Clients and colleagues have seemed to enjoy the recent theme of blogs I have written about in the past few months. In keeping with that trend, today I will be covering pet food bowls. I will go over hidden dangers that may be in your pet food bowls and which dog food bowls & cat food bowls may be the safest.

Stainless steel dog food bowls

Stainless steel dog food bowls

Hidden dangers inside pet food bowls

I wanted to replace my dog’s bowls since I couldn’t get the red tea stain out of his bowl no matter how much cleaning I did. I started doing research for the safest bowls when I found out there are a lot of things to “be on the lookout for” when buying or replacing any of your pet items.

In 2008 EWG’s research revealed the chemical exposure in pets is 5-20x’s higher than in humans. Some of the chemicals found were teflon, fire retardants, stain preventatives, chemicals from plastics, tap water is loaded with chemicals, pharmaceutical and voc’s and heavy metals such as mercury. Mercury itself can contribute to cancer, viruses and bacteria. This toxic cocktail can lead to tumors, cancer, thyroid issues, reproductive issues and more.

In 2009 HealthyStuff(dot)org did some research which revealed small traces of lead in many pet items. In the 400 pet products tested, a fourth of them had detectable levels of lead. The most shocking results were that 7% of the pet products had lead levels over 300 ppm.

In 2012 stainless steel bowls from Petco were recalled because of being contaminated with radioactive material.

Lead free dog food bowls

I was considering switching to ceramic dog bowls but I quickly learned they are prone to chips & cracks that can harbor bacteria and the glaze may contain lead. I thought about taking the time to research ceramic bowls that have a lead free glaze but I quickly remembered the worrisome feeling I would have when dealing with heavy ceramic dog bowls. What if I drop it? That is going to be one big mess!

Plastic bowls were not even a consideration because they have their own problems like BPA. Additionally my dog would get acne or pimple like bumps on his face when he was exposed to plastic.

Radioactive free dog bowls & cat food bowls

I was beginning to wonder is there a safe dog food bowl? It seems there is not much or any regulation when it comes pet bowls. Now I need to find something lead free and radioactive free. Sigh.

Finally after a several hours of searching I did find stainless steel pet food bowls.Yay!

5 facts about these stainless steel cat bowls and dog bowls:

  • Money back guarantee
  • Bowls from each batch are tested!
  • 18/8 stainless steel or 300 series stainless steel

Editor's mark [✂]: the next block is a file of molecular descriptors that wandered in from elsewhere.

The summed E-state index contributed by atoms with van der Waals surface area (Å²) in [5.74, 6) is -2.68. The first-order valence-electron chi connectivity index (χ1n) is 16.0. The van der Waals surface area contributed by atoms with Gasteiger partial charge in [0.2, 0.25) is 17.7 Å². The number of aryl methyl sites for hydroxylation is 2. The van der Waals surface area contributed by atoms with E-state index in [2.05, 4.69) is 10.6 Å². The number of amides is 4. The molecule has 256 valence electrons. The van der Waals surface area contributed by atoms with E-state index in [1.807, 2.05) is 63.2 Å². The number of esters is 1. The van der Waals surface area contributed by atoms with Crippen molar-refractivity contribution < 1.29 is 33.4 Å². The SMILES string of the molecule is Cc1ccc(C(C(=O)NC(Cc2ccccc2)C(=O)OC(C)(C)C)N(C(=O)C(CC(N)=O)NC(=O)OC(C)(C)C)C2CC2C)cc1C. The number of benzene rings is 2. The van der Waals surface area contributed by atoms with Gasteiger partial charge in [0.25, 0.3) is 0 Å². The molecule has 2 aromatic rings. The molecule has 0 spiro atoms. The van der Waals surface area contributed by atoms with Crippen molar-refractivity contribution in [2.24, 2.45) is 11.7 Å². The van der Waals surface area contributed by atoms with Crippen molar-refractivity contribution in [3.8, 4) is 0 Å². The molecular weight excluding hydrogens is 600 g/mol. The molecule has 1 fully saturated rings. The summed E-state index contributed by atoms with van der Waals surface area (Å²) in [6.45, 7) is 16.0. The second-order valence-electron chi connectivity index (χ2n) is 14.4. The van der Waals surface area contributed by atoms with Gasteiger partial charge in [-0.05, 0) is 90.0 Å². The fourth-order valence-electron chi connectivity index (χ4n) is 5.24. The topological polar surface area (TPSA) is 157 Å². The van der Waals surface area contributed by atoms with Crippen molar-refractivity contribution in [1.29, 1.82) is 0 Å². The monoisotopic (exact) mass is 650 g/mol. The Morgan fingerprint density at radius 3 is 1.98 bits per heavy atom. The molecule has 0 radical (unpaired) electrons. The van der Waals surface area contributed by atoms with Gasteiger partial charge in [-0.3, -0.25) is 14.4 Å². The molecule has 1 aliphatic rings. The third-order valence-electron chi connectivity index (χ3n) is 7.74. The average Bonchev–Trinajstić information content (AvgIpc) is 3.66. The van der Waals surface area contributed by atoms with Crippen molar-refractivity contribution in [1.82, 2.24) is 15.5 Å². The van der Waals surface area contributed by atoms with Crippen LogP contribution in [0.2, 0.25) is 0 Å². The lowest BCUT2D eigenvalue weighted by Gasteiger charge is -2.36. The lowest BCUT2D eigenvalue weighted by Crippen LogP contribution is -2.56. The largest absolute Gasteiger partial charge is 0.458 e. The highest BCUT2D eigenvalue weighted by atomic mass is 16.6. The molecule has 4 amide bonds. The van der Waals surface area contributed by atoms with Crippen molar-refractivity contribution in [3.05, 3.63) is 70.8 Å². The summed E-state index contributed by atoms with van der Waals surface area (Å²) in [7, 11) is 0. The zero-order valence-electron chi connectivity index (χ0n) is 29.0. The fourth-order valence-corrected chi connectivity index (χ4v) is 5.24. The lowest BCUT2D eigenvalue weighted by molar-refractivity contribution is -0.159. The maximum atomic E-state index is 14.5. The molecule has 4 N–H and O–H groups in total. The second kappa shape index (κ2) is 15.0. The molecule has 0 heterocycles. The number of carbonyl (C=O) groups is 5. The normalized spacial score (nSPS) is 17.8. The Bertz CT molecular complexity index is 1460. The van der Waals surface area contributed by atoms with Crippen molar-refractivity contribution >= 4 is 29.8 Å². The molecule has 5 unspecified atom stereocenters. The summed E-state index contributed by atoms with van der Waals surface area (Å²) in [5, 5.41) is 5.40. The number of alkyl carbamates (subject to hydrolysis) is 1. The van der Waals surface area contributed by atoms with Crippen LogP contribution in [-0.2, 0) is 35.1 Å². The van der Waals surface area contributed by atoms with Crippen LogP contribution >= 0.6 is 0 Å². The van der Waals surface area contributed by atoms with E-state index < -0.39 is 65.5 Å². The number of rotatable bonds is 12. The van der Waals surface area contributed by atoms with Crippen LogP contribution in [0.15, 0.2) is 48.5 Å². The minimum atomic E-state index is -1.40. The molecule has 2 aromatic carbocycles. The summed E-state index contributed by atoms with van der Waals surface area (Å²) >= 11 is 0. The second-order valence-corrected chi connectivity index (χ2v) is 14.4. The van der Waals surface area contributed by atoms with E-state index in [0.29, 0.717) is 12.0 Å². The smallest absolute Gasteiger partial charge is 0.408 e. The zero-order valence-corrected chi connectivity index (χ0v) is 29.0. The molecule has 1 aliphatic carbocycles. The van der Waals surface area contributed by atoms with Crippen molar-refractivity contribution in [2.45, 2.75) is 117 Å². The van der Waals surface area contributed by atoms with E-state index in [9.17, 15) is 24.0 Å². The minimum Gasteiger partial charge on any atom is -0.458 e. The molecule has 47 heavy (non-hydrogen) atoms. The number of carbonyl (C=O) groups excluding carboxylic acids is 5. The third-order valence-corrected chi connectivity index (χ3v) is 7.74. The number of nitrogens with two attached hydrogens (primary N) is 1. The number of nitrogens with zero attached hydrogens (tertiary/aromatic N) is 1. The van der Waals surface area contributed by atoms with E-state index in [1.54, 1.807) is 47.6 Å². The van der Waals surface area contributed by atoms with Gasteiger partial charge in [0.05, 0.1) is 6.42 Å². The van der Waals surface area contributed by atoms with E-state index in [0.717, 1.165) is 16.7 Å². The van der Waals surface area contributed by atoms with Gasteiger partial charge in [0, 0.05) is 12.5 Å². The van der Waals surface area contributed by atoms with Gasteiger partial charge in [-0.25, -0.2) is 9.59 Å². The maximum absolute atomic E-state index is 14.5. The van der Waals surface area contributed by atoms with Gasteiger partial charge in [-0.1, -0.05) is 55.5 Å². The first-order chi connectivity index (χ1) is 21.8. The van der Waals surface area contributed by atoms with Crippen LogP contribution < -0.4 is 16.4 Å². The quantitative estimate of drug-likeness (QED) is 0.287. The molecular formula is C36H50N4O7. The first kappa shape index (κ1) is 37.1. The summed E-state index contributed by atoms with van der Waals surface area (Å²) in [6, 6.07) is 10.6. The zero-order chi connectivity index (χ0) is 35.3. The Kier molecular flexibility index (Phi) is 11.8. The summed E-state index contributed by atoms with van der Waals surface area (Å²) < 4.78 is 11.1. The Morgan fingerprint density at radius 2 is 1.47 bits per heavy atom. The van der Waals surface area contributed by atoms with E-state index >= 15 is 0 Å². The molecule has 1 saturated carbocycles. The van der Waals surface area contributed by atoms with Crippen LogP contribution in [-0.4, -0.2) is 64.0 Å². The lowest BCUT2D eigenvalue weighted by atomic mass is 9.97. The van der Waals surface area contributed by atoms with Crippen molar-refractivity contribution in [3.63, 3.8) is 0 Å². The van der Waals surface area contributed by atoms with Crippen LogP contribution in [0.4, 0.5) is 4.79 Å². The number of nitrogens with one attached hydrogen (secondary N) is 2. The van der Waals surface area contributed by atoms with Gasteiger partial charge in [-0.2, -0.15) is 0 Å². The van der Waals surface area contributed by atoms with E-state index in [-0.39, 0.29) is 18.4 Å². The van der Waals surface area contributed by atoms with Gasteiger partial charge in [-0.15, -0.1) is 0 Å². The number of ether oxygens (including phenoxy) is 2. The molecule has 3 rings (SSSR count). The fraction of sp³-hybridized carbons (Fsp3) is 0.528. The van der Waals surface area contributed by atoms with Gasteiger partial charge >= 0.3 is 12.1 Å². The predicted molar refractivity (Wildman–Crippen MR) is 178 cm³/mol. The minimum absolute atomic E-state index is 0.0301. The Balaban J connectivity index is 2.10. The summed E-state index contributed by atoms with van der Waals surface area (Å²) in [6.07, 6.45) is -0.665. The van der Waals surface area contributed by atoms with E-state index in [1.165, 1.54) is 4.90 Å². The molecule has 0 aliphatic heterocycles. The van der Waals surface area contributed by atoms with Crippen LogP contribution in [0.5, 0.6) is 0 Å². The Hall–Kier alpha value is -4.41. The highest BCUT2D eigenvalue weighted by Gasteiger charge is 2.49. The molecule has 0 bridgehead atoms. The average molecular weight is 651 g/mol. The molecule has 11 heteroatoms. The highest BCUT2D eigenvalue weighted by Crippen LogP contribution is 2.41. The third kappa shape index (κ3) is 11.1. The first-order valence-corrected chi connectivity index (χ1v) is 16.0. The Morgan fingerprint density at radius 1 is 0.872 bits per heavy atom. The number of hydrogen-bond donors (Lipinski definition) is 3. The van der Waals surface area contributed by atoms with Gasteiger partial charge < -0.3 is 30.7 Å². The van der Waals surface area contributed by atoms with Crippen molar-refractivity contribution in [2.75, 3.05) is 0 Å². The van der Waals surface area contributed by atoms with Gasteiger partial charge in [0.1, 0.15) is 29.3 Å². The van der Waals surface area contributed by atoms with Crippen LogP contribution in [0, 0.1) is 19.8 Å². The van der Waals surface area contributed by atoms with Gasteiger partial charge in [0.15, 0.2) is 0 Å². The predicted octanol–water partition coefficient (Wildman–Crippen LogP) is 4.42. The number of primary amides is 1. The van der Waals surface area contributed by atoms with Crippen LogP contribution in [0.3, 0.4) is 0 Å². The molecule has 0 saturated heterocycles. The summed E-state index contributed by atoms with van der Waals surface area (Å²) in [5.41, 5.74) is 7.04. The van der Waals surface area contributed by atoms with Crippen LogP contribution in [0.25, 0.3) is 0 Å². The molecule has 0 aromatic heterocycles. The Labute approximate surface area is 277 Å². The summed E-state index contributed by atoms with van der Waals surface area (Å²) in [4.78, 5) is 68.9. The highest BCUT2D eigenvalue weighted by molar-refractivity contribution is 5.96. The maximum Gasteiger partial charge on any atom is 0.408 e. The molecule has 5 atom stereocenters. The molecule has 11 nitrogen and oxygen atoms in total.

• Great for dry food, wet food, or water
  • Radioactive free,  lead free, and mercury free


Stainless steel pet food bowls made in the USA

If you’re like me, you might be wondering what does 18/8 or 300 series mean? I was told many stainless steel pot & pans are 18/10 but I still had no idea what that meant. 18/8, also referred to as type 304, is composed of 18% chromium and 8% nickel. The short version is this combination helps to prevent corrosion and oxidation resistance.

These Cat food bowlsand Dog food bowlsseem to be the only pet bowls made in the United States. Getting quality, long lasting bowls made in the USA comes at a price. WHY? Outsourcing production and inferior materials allow for bowls to be the cheap price you may be used to.

Cost:  If you’re looking for the cheapest priced bowls, these are not it! These bowls should last a very long time so it’s a 1x investment vs. other bowls you would likely need to replace costing you more in the long run. More importantly considering all the things your pet won’t be exposed to, you will have a healthier pet and less vet bills.

I look at it like this, I bought an ‘expensive’ water bottle for health reasons so I can justify buying the same for my dog. Besides I’m sure my dog’s bowls will last much longer than my bottle so the $34.99+ for a set (2 bowls) is a good investment to me.

Sizes: These pet bowls are offered for both cats and dogs. The dog bowls come in  Small bowls, Medium bowls, Large dog bowls and Extra Large bowls.  They also offer a mixture of sizes such as set containing  1 medium and 1 large bowl. 

Pet bowls that take a lickin’

One testimonial that really stood out to me was from a customer who forgot she left the dog bowl on top of her vehicle. While driving down the road, she saw her dog bowl fly off her car. After stopping to retrieve her bowl, she found it was still in “perfect condition.”

I hope this blog helps you pick safe bowls for your pets!

Don’t forget to properly clean your bowls and prevent that dreaded slime, you’ll need to use super hot water. The water from your tap or dishwasher will not get hot enough. To solve this issue I use the attachment from my steam mop to sanitize my dog bowls.

For other tips on how to polish your bowls and why you might want to rotate your bowls, read the review I wrote after using these bowls for several months. Bonus, there is a blooper video! Who doesn’t like bloopers right?!

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The information contained in this web site is provided for general informational purposes only. It is not intended to diagnose or treat your pet. If your pet has a medical problem, please seek medical attention from your veterinarian. Happy Trails & Wag’n Tails will do our best to ensure that information presented is accurate and up-to-date. Happy Trails & Wag’n Tails does not accept any responsibility for damages, loss or illness which may arise in connection with the use of the information published on this website. The decision to use, or not to use, any information is the sole responsibility of the reader. Opinions expressed here are those of individual contributors. © Happy Trails & Wag’n Tails, 2006-2018. All Rights Reserved.
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